We live in a society of bad news, and the media outlets play up bad news to the max, but in reality we have to live with the sobering reality that there's a lot of mosquito borne disease here in Florida. Looking at some headlines; Florida death toll rises for mosquito borne virus.
May, 2012, officials said last month that two Lakeland area residents had died from eastern equine encephalitis, a viral disease that inflames the brain, to additional deaths from the disease known as EEE have since been confirmed in other parts of the state. Although extremely rare, Eastern equine encephalitis has a 30 to 60% mortality rate once it is contracted. Severe damage to the
central nervous system occurs in those victims that survive the illness. Symptoms usually occur within 2 to 10 days after being bitten by an infected mosquito. The symptoms include high fever, stiff neck, headache, confusion, and lethargy. Encephalitis swelling of the brain is the most dangerous symptom.
The dengue virus began to show up in Florida in 2009 after an absence since its last major outbreak in 1934. At least 28 confirmed cases of Dengue fever have been reported in Florida this year. Dengue fever is primarily a disease of the tropics is transmitted by the Aedes aegypti mosquito. It is a day biting mosquito that prefers to feed on humans, it is also called the Tiger mosquito.
Those infected with Dengue can suffer from a spectrum of illnesses ranging from a viral flu to severe and fatal hemorrhagic fever.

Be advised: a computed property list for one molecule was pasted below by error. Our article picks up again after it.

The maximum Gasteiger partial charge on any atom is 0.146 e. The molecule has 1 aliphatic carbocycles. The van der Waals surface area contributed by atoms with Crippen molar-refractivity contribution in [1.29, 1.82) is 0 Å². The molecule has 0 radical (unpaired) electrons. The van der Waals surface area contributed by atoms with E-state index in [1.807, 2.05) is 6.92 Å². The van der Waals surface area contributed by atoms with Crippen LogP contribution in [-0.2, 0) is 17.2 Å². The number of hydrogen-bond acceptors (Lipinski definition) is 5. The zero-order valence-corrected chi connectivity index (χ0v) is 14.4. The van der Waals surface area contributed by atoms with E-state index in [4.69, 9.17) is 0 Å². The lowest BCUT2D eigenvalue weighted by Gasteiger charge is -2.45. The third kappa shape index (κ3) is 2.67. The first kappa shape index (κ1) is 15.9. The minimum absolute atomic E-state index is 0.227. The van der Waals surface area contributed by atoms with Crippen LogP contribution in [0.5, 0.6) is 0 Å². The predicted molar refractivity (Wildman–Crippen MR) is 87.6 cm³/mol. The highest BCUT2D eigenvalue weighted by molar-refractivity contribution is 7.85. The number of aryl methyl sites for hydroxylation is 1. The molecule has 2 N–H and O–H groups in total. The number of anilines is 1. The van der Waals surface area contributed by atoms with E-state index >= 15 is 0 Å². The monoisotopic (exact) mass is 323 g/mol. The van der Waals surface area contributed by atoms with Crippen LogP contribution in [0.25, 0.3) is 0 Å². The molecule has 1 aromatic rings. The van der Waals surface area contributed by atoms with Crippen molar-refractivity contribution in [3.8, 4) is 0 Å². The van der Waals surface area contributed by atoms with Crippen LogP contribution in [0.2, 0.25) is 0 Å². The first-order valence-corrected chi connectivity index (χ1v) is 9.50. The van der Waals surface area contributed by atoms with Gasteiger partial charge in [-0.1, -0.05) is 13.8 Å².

So far this year, 1118 cases of West Nile virus and 41 deaths have been reported to the Centers for Disease Control and Prevention. Florida has reported only 12 cases of the disease since June yet that's three more than the same period one year ago. West Nile virus symptoms include fever, headache, nausea, vomiting, and rash, which are mild symptoms, severe symptoms that include neck stiffness, stupor, disorientation, tremor, coma, and vision loss, and possibly death. West Nile seems to get so much press because it's the latest in a series of mosquito borne illnesses. Again, the press picks up the ball and run with anything that scares people. So the fact is that only 20% of people that contract the disease ever experience a real symptoms.
St. Louis encephalitis is abbreviated SLE, is the mosquito transmitted virus disease of greatest medical importance in North America prior to 1999 when West Nile showed up and hit headlines. During large epidemics of the past, victims became seriously ill, sometimes fatally especially in Florida 1959, 1961, 1962, 1977, in 1990. The virus is a permanent resident of Florida and can
be found in some of South and Central Florida counties nearly every year. However, the conditions that lead to large epidemics of St. Louis encephalitis are not known with certainty. Different strains of St. Louis encephalitis virus vary substantially in their ability to cause disease. The high risk groups for St. Louis encephalitis seem to be those over age 60, and those under age 10. It is not uncommon
for those surviving severe cases of St. Louis encephalitis to suffer long-term residual neurological damage which may include paralysis, memory loss, or deterioration of fine motor skills.